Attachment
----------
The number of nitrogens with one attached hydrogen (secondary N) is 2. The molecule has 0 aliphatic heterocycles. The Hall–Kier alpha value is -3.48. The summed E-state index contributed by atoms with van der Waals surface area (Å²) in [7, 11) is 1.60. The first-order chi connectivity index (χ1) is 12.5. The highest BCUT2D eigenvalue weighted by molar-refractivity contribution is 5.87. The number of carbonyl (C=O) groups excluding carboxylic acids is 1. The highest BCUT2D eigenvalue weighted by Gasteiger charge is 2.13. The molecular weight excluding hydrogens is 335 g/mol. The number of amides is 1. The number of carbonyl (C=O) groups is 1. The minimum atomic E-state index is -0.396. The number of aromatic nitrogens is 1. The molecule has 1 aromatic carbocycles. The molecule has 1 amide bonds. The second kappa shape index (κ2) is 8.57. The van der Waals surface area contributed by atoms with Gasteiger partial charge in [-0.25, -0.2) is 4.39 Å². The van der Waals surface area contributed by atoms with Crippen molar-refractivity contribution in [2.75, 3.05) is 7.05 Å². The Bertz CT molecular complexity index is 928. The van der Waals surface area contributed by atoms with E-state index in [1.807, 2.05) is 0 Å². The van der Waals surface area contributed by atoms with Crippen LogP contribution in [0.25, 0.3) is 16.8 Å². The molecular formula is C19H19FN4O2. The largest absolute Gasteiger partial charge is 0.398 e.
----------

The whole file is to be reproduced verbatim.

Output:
The number of nitrogens with one attached hydrogen (secondary N) is 2. The molecule has 0 aliphatic heterocycles. The Hall–Kier alpha value is -3.48. The summed E-state index contributed by atoms with van der Waals surface area (Å²) in [7, 11) is 1.60. The first-order chi connectivity index (χ1) is 12.5. The highest BCUT2D eigenvalue weighted by molar-refractivity contribution is 5.87. The number of carbonyl (C=O) groups excluding carboxylic acids is 1. The highest BCUT2D eigenvalue weighted by Gasteiger charge is 2.13. The molecular weight excluding hydrogens is 335 g/mol. The number of amides is 1. The number of carbonyl (C=O) groups is 1. The minimum atomic E-state index is -0.396. The number of aromatic nitrogens is 1. The molecule has 1 aromatic carbocycles. The molecule has 1 amide bonds. The second kappa shape index (κ2) is 8.57. The van der Waals surface area contributed by atoms with Gasteiger partial charge in [-0.25, -0.2) is 4.39 Å². The van der Waals surface area contributed by atoms with Crippen molar-refractivity contribution in [2.75, 3.05) is 7.05 Å². The Bertz CT molecular complexity index is 928. The van der Waals surface area contributed by atoms with E-state index in [1.807, 2.05) is 0 Å². The van der Waals surface area contributed by atoms with Crippen LogP contribution in [0.25, 0.3) is 16.8 Å². The molecular formula is C19H19FN4O2. The largest absolute Gasteiger partial charge is 0.398 e.